Dom Juan or The Feast with the statue - Interview with Jean Lambert-wild
Your next project focuses on Dom Juan. What is the starting point of your adaptation?
The show won’t be called Dom Juan, but The Feast with the Statue, inspired by the myth of Dom Juan and Molière’s Dom Juan. This is because most of the text we will use was written by Jean-Baptiste Poquelin, also known as Molière.
There has been a Dom Juan for each historical era. Pierre Brunel wrote an astonishing dictionary that records every adaptation of Dom Juan: there are more than 1200! Of course the list features Molière, Mozart and Da Ponte, but also Peter Handke and Thomas Corneille’s Dom Juan, which is an adaptation in verse of Molière’s text. There is also The Trickster of Seville by Tirso de Molina, which is a key text since it is where the myth comes from. Max Frisch’s Dom Juan or the Love of Geometry, Lord Byron’s Don Juan, Charles Baudelaire’s poem, Montherlant’s version, George Sand’s, Merimée’s La Venus d’Ille (a variation on the myth)… And we must also recall Ovid’s Ars Amatoria since it is one of the references in Molière’s text, as well as the romantic Dom Juan of Tolstoy, Dumas, or the work of Spanish poet Espronceda… There is also an abundant literature that questions the origins and influences of the myth! In our adaptation, we are interested in the mythological figure of Don Juan and the type of imagining he can awaken in us about the times we live in.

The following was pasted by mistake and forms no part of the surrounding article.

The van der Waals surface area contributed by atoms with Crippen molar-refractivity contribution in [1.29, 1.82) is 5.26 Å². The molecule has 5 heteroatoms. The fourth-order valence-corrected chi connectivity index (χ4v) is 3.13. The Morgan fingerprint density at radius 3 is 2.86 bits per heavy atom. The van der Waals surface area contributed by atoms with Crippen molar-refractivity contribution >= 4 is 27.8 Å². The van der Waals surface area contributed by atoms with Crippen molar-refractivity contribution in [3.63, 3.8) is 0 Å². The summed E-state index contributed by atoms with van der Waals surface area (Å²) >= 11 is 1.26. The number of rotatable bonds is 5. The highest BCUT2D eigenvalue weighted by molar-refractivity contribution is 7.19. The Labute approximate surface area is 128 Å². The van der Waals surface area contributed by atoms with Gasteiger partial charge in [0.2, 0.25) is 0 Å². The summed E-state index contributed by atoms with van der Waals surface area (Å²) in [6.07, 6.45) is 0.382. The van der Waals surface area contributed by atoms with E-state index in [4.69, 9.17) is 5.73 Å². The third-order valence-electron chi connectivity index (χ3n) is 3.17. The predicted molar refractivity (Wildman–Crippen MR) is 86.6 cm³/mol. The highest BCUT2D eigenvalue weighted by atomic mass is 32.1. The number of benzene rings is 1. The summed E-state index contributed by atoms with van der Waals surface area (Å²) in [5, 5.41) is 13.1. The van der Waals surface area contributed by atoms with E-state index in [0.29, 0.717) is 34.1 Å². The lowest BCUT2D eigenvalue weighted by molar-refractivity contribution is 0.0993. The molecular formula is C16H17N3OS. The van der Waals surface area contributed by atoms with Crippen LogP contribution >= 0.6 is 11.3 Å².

You have decided to adapt Molière’s version. Why?